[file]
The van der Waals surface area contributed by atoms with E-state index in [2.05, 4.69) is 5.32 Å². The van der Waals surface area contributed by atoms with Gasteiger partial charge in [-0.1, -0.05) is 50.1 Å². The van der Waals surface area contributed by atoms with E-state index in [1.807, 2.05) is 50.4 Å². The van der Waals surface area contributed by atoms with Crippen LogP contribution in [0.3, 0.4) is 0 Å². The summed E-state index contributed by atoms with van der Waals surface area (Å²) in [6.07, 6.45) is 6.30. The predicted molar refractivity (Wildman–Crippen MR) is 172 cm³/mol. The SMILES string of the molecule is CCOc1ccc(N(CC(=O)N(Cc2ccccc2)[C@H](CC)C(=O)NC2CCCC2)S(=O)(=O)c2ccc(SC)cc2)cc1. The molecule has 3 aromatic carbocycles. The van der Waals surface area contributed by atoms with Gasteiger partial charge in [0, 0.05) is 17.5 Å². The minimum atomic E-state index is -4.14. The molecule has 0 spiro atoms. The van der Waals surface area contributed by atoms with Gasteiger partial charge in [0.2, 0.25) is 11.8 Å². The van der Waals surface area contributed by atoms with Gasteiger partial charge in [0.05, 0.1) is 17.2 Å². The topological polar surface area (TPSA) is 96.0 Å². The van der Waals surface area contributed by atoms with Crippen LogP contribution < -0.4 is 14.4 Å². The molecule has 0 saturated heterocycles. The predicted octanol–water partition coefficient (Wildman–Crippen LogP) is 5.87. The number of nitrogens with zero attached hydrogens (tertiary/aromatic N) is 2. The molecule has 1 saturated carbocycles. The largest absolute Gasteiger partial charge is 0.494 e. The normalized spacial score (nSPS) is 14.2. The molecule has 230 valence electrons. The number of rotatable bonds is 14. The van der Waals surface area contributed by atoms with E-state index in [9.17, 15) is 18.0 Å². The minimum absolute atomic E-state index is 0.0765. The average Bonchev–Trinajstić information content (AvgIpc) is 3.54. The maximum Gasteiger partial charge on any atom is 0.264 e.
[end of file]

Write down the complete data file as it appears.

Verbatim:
The van der Waals surface area contributed by atoms with E-state index in [2.05, 4.69) is 5.32 Å². The van der Waals surface area contributed by atoms with Gasteiger partial charge in [-0.1, -0.05) is 50.1 Å². The van der Waals surface area contributed by atoms with E-state index in [1.807, 2.05) is 50.4 Å². The van der Waals surface area contributed by atoms with Crippen LogP contribution in [0.3, 0.4) is 0 Å². The summed E-state index contributed by atoms with van der Waals surface area (Å²) in [6.07, 6.45) is 6.30. The predicted molar refractivity (Wildman–Crippen MR) is 172 cm³/mol. The SMILES string of the molecule is CCOc1ccc(N(CC(=O)N(Cc2ccccc2)[C@H](CC)C(=O)NC2CCCC2)S(=O)(=O)c2ccc(SC)cc2)cc1. The molecule has 3 aromatic carbocycles. The van der Waals surface area contributed by atoms with Gasteiger partial charge in [0, 0.05) is 17.5 Å². The minimum atomic E-state index is -4.14. The molecule has 0 spiro atoms. The van der Waals surface area contributed by atoms with Gasteiger partial charge in [0.2, 0.25) is 11.8 Å². The van der Waals surface area contributed by atoms with Gasteiger partial charge in [0.05, 0.1) is 17.2 Å². The topological polar surface area (TPSA) is 96.0 Å². The van der Waals surface area contributed by atoms with Crippen LogP contribution < -0.4 is 14.4 Å². The molecule has 0 saturated heterocycles. The predicted octanol–water partition coefficient (Wildman–Crippen LogP) is 5.87. The number of nitrogens with zero attached hydrogens (tertiary/aromatic N) is 2. The molecule has 1 saturated carbocycles. The largest absolute Gasteiger partial charge is 0.494 e. The normalized spacial score (nSPS) is 14.2. The molecule has 230 valence electrons. The number of rotatable bonds is 14. The van der Waals surface area contributed by atoms with E-state index in [9.17, 15) is 18.0 Å². The minimum absolute atomic E-state index is 0.0765. The average Bonchev–Trinajstić information content (AvgIpc) is 3.54. The maximum Gasteiger partial charge on any atom is 0.264 e.